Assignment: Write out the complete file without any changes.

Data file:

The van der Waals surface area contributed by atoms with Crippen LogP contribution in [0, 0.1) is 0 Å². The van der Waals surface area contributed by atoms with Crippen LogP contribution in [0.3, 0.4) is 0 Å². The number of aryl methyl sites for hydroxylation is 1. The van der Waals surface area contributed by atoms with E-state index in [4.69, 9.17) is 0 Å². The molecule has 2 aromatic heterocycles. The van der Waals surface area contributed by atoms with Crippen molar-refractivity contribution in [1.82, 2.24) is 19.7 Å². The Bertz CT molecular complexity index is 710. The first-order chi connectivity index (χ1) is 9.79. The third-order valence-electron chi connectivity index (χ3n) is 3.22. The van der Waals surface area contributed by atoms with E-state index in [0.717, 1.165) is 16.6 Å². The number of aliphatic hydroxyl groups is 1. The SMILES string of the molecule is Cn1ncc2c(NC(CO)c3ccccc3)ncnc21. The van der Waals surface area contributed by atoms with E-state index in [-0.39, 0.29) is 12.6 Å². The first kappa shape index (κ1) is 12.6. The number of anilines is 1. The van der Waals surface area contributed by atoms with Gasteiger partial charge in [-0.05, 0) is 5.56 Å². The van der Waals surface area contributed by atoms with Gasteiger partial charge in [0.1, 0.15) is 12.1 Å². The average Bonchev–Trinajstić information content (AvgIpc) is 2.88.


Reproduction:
The van der Waals surface area contributed by atoms with Crippen LogP contribution in [0, 0.1) is 0 Å². The van der Waals surface area contributed by atoms with Crippen LogP contribution in [0.3, 0.4) is 0 Å². The number of aryl methyl sites for hydroxylation is 1. The van der Waals surface area contributed by atoms with E-state index in [4.69, 9.17) is 0 Å². The molecule has 2 aromatic heterocycles. The van der Waals surface area contributed by atoms with Crippen molar-refractivity contribution in [1.82, 2.24) is 19.7 Å². The Bertz CT molecular complexity index is 710. The first-order chi connectivity index (χ1) is 9.79. The third-order valence-electron chi connectivity index (χ3n) is 3.22. The van der Waals surface area contributed by atoms with E-state index in [0.717, 1.165) is 16.6 Å². The number of aliphatic hydroxyl groups is 1. The SMILES string of the molecule is Cn1ncc2c(NC(CO)c3ccccc3)ncnc21. The van der Waals surface area contributed by atoms with E-state index in [-0.39, 0.29) is 12.6 Å². The first kappa shape index (κ1) is 12.6. The number of anilines is 1. The van der Waals surface area contributed by atoms with Gasteiger partial charge in [-0.05, 0) is 5.56 Å². The van der Waals surface area contributed by atoms with Gasteiger partial charge in [0.1, 0.15) is 12.1 Å². The average Bonchev–Trinajstić information content (AvgIpc) is 2.88.